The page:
There was consensus among the Panel to adopt a revised version of the OMB standard and guidelines for data comparisons and tests.


  • Research service providers must base statements of comparisons and other statistical conclusions derived from survey data on acceptable statistical practice.


  • Before including statements in information products that two characteristics being estimated differ in the actual population, make comparison tests between the two estimates, if either is constructed from a sample. Use methods for comparisons appropriate for the nature of the estimates. In most cases, this requires estimates of the standard error of the estimates and, if the estimates are not independent, an estimate of the covariance between the two estimates.
  • Given a comparison that does not have a statistically significant difference, conclude that the data do not support a statement that they are different. If the estimates have apparent differences, but have large standard errors making the difference statistically insignificant, note this in the text or as a note with tables or graphs.
  • Support statements about monotonic trends (strictly increasing or decreasing) in time series using appropriate tests. If extensive seasonality, irregularities, known special causes or variation in trends are present in the data, take those into account in the trend analysis.
  • When performing comparison tests, report only the differences that are substantively meaningful, even if other differences are also statistically significant.

Back-up, Retention/Security of Data

There was consensus by the Panel to adopt a revised version of ISO standards related to backing up, retaining and securing data. As will be noted, the agreed-to standards also make a reference to research firms being governed by the MRIA's professional codes as well as other legislation and other negotiated agreements related to data storage and retention.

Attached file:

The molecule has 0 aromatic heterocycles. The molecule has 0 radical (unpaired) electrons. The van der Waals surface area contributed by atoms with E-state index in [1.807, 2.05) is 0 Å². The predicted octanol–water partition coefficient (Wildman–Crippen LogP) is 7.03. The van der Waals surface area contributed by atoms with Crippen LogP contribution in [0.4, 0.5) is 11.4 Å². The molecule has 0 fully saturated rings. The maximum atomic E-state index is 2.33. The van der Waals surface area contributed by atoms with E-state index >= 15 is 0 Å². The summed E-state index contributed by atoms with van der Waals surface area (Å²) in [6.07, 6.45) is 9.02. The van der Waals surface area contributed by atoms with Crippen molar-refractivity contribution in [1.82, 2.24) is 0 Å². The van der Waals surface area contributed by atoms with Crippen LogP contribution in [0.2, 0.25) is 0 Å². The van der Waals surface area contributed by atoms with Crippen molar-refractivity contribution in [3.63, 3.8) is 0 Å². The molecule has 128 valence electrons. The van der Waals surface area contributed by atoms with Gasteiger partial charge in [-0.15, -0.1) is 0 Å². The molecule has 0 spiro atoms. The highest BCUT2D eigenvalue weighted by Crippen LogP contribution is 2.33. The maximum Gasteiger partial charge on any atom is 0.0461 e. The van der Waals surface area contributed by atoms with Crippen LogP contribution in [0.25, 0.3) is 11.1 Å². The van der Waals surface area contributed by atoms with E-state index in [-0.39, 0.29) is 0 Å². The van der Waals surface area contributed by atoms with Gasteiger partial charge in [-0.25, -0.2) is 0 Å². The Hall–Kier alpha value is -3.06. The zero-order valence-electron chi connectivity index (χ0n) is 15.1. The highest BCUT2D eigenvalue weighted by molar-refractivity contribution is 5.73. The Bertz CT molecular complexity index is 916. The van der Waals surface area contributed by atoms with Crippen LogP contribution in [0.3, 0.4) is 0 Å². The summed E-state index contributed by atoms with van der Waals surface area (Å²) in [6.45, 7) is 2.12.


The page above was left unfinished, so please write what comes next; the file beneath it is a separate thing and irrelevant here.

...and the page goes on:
An outstanding issue that MRIA has agreed to review and to discuss further with the Government of Canada relates to the discrepancy between the current MRIA standards for record retention and the requirements of some departments, based on these departments' interpretation of the Privacy Act. Specifically, some departments require all data either to be destroyed or sent to the department within 30 days of the close of the contract. MRIA states the following with respect to retention of survey materials.

Documents related either to the method of interviewing or specific documents arising from the project have fundamental security/retention policies by which MRIA members are governed.

The method used in a research project should be collectively administered to allow the study to be replicated. The required information is usually found in the Technical Appendix, along with any specific documents related to the study. A MRIA member company retains such files for a minimum of three years.

Specific documents, like completed questionnaires, the actual data in electronic format and tabulations produced from the same data also have similar retention policies. Questionnaires can be disposed of after 12 months from the end of the data collection. The actual tape/disk can be disposed of after 24 months from the delivery of the report.

Unless prior agreement has been reached with the client, these documents are the property of the MRIA member. Should the client wish to have such documents, the client is expected to pay reasonable costs of ensuring confidentiality (i.e., removing names and addresses from questionnaires).

Once this is resolved, changes may be required to the standard.


6.10 Back-up, security/retention of data

  • All data shall be held securely to prevent unwarranted access, damage or accidental loss.
  • The research service provider shall ensure that all data are stored and retained in accordance with MRIA professional codes, the applicable law and legislative regulations, and any negotiated agreement with the project authority. (Note: It was suggested this point be amended to state the specific GOC requirements, once this is explored with MRIA.)
  • Data pertaining to data processing and analysis may include, but is not limited to:
    • Raw data files
    • Other electronic files
    • Hard copy questionnaires and any materials/visual aids used by interviewers in the execution of interviews (e.g., cards, lists, FAQs)
    • Code frames
    • Project files including project management information
    • Emails and other correspondence
  • The research service provider shall establish and maintain procedures to ensure that DP (data processing) computer files are clearly identified.